‘Ain Karim has acquired celebrity in the later Christian tradition, not only of the Latin, but also of the Oriental Churches. From the twelfth century onward many writers affirm that it is the “city of Juda” in the “hill country” whither, according to St. Luke (i, 39), the Virgin Mary went to visit her cousin Elizabeth; consequently, the dwelling-place of Zachary, the birthplace of John the Baptist. This identification is noted in certain manuscript copies of the Gospel in Arabic and Coptic, sometimes in the margin, sometimes in the text, a fact which would seem to indicate a standing tradition in the Christian communities of Egypt and Abyssinia, received, doubtless, from their neighbors of Syria and Palestine. There has been, moreover, since the twelfth century, a fairly constant tradition, based chiefly on the relations of pilgrims to the Holy Land, according to which ‘Ain Karim was revered, at least during the Middle Ages, as the birthplace of the Precursor. In most of the descriptions given by travellers the place is called St. John, the home of Zachary, etc., but it is described as located about five miles west of Jerusalem, and this corresponds well with the location of ‘Ain Karim. Besides, the characteristic features of the modern town are recognizable in the various descriptions. A text of the monk Epiphanius (Descriptio Terse Sanctae, CXX, 264), whom Rohricht (Bibliotheca Geographica Palestine, Berlin, 1890, p. 16) assigns to the middle of the ninth century, shows that the tradition is at least of earlier origin than the time of the Crusades. This writer calls the birthplace of the Precursor “Carmelion”, a name evidently derived from Carem, and locates it about six miles west of the Holy City, and about eighteen miles from Amoas (Emmaus). Against this nearly unanimous agreement of medieval descriptions there are recorded only two or three dissenting texts, and these being associated with erratic topographical statements concerning other localities have little weight against the existing tradition.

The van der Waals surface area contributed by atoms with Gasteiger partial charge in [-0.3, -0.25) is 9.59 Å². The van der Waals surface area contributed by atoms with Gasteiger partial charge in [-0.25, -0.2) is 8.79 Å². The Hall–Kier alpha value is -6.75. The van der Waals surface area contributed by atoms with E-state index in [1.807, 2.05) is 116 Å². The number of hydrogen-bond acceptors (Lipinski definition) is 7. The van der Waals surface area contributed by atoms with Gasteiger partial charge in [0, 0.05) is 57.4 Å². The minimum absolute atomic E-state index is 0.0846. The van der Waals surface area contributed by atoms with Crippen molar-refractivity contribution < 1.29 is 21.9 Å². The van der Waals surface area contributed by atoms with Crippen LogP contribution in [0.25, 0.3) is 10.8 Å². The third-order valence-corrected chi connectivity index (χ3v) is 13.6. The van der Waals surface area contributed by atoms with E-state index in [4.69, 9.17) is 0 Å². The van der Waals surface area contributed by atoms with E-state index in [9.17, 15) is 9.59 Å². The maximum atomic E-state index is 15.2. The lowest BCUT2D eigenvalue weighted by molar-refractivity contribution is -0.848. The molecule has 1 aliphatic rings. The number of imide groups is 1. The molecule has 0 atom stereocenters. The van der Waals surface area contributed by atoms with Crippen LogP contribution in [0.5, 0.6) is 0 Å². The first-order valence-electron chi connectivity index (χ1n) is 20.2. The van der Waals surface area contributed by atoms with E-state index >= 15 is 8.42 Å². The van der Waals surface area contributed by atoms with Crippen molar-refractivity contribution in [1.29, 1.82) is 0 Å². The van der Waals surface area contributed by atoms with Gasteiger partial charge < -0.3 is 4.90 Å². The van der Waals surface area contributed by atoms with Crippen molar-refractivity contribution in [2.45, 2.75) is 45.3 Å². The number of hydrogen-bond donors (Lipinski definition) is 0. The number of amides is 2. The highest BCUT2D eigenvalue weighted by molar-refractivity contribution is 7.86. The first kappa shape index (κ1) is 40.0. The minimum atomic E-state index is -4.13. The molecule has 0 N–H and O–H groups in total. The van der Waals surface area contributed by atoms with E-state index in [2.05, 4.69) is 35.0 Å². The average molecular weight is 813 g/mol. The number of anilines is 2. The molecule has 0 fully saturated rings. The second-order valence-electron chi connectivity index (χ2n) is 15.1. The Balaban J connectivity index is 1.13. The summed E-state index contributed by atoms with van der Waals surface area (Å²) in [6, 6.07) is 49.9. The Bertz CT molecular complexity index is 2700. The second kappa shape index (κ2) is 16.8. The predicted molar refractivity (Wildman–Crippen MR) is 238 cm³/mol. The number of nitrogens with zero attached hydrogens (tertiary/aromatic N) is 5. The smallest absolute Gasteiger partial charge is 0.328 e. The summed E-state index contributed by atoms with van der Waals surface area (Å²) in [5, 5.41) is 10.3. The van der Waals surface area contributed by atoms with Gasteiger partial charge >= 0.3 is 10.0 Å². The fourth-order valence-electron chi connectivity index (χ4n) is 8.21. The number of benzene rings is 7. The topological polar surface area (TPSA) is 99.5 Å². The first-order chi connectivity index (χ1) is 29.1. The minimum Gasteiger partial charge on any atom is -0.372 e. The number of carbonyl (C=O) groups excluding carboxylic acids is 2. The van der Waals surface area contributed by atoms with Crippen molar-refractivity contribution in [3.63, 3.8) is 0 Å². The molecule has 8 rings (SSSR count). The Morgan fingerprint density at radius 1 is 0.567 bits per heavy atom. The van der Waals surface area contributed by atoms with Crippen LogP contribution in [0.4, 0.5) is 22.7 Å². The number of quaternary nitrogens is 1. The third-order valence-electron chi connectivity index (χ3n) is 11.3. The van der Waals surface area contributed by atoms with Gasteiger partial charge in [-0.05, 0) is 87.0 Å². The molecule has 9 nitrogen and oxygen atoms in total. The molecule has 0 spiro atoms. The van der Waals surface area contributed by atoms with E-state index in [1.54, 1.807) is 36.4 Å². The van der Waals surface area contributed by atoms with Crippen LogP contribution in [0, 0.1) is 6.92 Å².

A far stronger objection is deduced from the silence of early writers, notably of St. Jerome, who wrote an ex professo treatise on the Biblical places of the Holy Land; and, as a matter of fact, the tradition concerning ‘Ain Karim has never been recognized as conclusive by the scholars, either ancient or modern, who have written commentaries on the New Testament. Thus (I) the chief commentators of the medieval period, understanding the words of St. Luke in a determined sense, viz. “the city of Juda”, referred them to Jerusalem, the city of Juda par excellence, giving to the word Juda a somewhat wide and indefinite meaning. This opinion was given up by nearly all later scholars. (2) Baronius, Papebroch, Cornelius a Lapide, and after them a great number of others, have for much better reasons identified the city of the “hill country” with Hebron, the most celebrated and important of the cities originally within the confines of Juda; Jerusalem, strictly speaking, belonged to Benjamin. But this opinion also has been abandoned by the majority of modern commentators. (3) Other writers, following a conjecture of Reland (Palaestina ex monumentis veteribus illustrata, Utrecht, 1714, p.870), take the word Iouda in this instance to be a proper name, and identify it with Jota or Jets, a levitical town of Juda mentioned in the Book of Josue (Jos., xv, 55; xxi,-16). This opinion, though lacking positive historical evidence, has been followed not only by the majority of Protestant commentators, but also by not a few Catholic scholars, for instance the Abbe Constant Fouard in his work “Christ the Son of God” (London, New York, 1891). Nevertheless, some modern Catholic writers, among whom is Victor Guerin, still adhere to the tradition of ‘Ain Karim; but in the absence of positive early documentary evidence the controversy cannot be definitely settled.
JAMES F. DRISCOLL